The Labrador Sea
The Labrador Sea as a "Vital Organ" in the Earth System
The Labrador Sea, off the east coast of Canada, is one of the few oceanic regions where the deep ocean exchanges gases such as oxygen and carbon dioxide (CO2) directly with the atmosphere (Clarke and Coote, 1988; Azetsu-Scott et al., 2003; DeGrandpre et al., 2006). This gas exchange, driven by wintertime deep convection is the ocean's "deep breathing" and the Labrador Sea can be viewed as a lung in the Earth System. Localized deep convection releases large amounts of heat to the atmosphere (Lazier et al. 2002) and the resulting Labrador Sea Water contributes to the global ocean thermohaline circulation that redistributes heat from low latitudes to the poles. Deep water formation in the Labrador Sea is one of several tipping points in the Earth.s climate system (Lenton et al. 2008). Convection also drives a large flux of oxygen and anthropogenic CO2 into the North Atlantic, oxygenating subsurface layers and slowing the accumulation of CO2 in the atmosphere (Steinfeldt et al. 2009), but exacerbating ocean acidification along Canada's sensitive eastern continental margin (Azetsu-Scott et al. 2010). The combined action of convection and horizontal circulation redistributes nutrients and contaminants (e.g. from future deepwater oil production along the deep Labrador slope) potentially affecting ocean productivity and marine ecosystem health (Carmack 2007). These globally significant processes of direct importance to Canada are regionally localized, temporally variable, and sensitive to the effects of ongoing climate changes.
Gas uptake and redistribution processes ("breathing and circulation") are expected to respond to and feedback on climate change, as the hig h latitude warming surrounding the Labrador Sea increases stratification (Dickson et al. 2007). Stratification changes may come from direct surface warming as well as the enhanced freshwater input from the melting of snow, multi-year sea ice and glaciers in Greenland and Canada . In either case, enhanced stratification will likely lead to a decline in deep water oxygen (Keeling et al. 2010) and anthropogenic CO2 sequestration (Steinfeldt et al. 2009). With the accelerating rate of warming in the hig h North (Gillett et al. 2008), multiple sources of freshwater now converge on the Labrador Sea (Dickson et al. 2007), with the potential to disrupt deep convection, meridional ocean heat transport, climate, and ocean biogeochemistry at regional and global scales (Stouffer et al . 2006). A present concern, which still requires evaluation, is that a slowdown in deep water formation will cut off the source of oxygen a nd .suffocate. the deep ocean, and reduce a critical sink of anthropogenic CO2. Thus, it is essential that "breathing and circulation" processes be represented properly in coupled ocean-ice-atmosphere climate models. Currents bringing low-oxygen and high biological CO2 wate r from the Arctic and subtropics are analogous to the .veins. of the system. Regional mixing and biogeochemical processes within the Labrad or Sea transform the source waters within the basin. Advective-diffusive export pathways ("arteries") connect the oxygenated and transformed water masses to the Atlantic Ocean interior.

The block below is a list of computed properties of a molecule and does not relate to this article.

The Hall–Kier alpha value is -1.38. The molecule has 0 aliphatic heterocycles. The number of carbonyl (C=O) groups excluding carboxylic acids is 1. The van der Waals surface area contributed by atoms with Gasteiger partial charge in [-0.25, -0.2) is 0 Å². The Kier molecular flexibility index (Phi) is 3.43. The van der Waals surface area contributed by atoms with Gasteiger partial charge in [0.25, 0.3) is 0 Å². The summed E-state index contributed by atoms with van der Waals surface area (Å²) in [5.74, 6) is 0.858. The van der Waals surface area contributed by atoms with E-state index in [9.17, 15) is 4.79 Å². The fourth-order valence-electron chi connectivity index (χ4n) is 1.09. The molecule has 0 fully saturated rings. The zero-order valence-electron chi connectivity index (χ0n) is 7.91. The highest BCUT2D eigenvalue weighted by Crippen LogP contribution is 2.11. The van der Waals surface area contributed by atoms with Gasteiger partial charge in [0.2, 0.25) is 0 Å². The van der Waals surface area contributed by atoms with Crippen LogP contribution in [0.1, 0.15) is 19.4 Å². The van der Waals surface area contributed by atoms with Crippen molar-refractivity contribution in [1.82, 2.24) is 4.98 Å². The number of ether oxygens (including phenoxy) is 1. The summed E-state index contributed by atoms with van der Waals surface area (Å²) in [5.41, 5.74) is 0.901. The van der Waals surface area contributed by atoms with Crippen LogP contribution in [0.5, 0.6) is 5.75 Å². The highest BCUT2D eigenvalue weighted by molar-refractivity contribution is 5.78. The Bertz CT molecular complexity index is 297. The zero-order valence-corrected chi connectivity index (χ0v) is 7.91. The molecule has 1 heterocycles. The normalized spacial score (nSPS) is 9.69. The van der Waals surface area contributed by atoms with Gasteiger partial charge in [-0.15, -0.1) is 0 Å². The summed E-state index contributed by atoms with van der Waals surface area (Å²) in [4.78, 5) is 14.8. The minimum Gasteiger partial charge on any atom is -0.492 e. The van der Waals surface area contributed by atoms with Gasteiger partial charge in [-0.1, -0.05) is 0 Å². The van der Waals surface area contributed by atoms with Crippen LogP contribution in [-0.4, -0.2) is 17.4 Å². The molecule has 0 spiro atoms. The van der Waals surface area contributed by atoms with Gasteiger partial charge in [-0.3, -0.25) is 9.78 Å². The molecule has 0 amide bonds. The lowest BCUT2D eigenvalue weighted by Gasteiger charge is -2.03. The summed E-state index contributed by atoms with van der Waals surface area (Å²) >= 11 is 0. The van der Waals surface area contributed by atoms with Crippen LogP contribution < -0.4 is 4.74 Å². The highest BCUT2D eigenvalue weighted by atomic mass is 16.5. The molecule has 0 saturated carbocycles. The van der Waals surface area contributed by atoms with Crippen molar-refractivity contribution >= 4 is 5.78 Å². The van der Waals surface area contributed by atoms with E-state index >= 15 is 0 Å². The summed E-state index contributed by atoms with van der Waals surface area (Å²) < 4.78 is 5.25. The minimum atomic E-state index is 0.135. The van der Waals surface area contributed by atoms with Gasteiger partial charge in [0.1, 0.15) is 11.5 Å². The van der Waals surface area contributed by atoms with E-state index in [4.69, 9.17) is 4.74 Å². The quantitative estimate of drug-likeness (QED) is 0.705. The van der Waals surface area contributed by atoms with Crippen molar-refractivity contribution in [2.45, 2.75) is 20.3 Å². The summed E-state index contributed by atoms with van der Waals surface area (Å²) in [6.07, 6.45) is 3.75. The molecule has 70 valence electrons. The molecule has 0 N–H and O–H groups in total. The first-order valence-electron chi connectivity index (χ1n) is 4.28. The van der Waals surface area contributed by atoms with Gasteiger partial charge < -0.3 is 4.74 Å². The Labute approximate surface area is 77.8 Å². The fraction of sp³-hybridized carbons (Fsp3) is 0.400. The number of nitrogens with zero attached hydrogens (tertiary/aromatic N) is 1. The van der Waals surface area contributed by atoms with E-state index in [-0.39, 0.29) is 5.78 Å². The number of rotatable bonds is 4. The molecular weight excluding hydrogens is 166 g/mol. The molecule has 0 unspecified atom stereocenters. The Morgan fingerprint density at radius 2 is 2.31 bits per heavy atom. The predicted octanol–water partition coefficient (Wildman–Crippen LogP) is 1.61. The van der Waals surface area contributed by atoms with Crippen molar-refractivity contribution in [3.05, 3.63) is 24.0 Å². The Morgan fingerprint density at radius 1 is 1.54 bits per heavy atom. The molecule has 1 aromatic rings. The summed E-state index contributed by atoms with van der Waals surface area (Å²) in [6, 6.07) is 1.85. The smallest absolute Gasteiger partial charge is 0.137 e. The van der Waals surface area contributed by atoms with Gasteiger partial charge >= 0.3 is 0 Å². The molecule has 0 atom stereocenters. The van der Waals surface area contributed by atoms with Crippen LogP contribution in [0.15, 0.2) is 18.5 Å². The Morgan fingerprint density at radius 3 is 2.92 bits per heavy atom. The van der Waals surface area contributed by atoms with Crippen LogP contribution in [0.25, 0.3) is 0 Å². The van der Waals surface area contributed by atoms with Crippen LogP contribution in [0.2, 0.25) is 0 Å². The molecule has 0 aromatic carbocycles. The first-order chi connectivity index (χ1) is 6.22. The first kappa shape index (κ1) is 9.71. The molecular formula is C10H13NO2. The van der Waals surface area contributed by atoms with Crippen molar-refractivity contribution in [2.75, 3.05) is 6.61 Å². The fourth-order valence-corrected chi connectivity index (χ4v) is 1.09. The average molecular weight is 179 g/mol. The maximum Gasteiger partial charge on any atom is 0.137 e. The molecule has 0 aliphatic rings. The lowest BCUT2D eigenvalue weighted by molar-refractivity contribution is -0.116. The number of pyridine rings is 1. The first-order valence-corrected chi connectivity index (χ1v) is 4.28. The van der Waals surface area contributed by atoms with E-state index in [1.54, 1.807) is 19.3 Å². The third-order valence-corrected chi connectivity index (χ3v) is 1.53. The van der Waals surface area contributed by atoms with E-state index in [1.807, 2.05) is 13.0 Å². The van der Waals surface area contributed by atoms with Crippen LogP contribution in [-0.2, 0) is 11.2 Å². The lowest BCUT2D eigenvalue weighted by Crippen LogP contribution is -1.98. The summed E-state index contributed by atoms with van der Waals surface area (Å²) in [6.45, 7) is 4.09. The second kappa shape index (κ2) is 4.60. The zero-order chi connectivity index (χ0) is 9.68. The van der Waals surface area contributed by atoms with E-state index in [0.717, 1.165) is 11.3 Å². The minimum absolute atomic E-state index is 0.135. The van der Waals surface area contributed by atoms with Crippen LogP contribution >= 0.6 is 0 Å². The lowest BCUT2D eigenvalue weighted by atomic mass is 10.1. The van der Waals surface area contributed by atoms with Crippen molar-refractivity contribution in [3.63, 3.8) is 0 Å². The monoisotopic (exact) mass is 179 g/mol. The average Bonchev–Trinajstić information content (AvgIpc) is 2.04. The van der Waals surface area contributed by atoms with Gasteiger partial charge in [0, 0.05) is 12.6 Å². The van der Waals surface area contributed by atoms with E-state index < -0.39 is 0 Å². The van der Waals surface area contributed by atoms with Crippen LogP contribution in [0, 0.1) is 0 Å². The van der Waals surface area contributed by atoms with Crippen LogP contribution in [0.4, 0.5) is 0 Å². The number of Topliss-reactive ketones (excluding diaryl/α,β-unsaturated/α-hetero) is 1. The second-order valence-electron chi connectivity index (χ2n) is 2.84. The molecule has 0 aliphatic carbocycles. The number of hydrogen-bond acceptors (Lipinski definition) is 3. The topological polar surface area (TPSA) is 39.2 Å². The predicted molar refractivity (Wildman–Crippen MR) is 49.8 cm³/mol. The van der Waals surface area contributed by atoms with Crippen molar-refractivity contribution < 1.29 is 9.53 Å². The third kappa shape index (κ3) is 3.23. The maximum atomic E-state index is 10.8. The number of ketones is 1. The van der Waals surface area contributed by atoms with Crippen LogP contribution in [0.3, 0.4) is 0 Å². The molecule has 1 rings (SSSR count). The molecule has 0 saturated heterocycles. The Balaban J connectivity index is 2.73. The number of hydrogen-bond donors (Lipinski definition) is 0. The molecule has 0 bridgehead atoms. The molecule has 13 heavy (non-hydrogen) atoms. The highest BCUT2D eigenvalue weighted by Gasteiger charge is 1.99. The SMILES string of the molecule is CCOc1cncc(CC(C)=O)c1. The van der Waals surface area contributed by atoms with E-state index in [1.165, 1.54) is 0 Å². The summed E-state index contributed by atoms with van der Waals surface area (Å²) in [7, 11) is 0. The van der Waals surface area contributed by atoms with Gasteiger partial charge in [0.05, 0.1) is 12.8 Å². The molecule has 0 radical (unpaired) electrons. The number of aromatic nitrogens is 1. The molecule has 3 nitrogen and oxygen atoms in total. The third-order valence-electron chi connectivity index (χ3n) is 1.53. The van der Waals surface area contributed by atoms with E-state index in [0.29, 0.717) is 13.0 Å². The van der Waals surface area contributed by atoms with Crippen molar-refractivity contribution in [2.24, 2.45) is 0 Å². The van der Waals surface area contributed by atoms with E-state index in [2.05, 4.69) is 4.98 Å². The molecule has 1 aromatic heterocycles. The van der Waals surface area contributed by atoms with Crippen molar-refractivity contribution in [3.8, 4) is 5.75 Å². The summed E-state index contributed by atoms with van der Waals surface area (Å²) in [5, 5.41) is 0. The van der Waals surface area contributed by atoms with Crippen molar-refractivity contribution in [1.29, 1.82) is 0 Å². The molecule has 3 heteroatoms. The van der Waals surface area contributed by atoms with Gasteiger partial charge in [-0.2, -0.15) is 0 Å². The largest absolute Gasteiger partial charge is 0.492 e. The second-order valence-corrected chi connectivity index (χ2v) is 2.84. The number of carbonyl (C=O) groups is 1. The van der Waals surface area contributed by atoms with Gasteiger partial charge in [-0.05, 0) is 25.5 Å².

Labrador Sea and Canada
The Labrador Sea and surrounding shelves are critical for the ecological, economic, and societal health of North America and Europe. Canada has a national investment in offshore fisheries and transportation within this basin, and a growing presence as resource exploration and exploitation moves northward and farther offshore. Eastern Canada's weather and climate are also strongly influenced by the Labrador Sea (Dickson 1997). The Labrador Sea is important strategically as the Canadian gateway to the Arctic. It is therefore critical that Canada, as the only G8 nation that borders this important basin, has a strong voice on the world stage about events occurring in this basin. Canada also has a long tradition of scientific firsts in this globally important region in climate studies, including the earliest recognition of the variability of Labrador Sea Water formation (Lazier, Clarke), and the first process-oriented and tracer studies of deep convection (Clarke and Gascard 1983) and ocean acidification (Azetsu-Scott et al., 2010). This proposal announces our intent to leverage Canada's academic expertie and to build on the long-term monitoring program of Fisheries and Oceans Canada (DFO) and previous studies carried out intermittently by German, U.S. and the UK. VITALS will consider the role of the Labrador Sea in the global thermohaline circulation and high latitude climate, its influence on deep ocean biogeochemistry and atmospheric CO2 levels, and its accurate representation in numerical models, with an end goal of their accurate representation in Canadian coupled climate models, used by Canadian governmental agencies.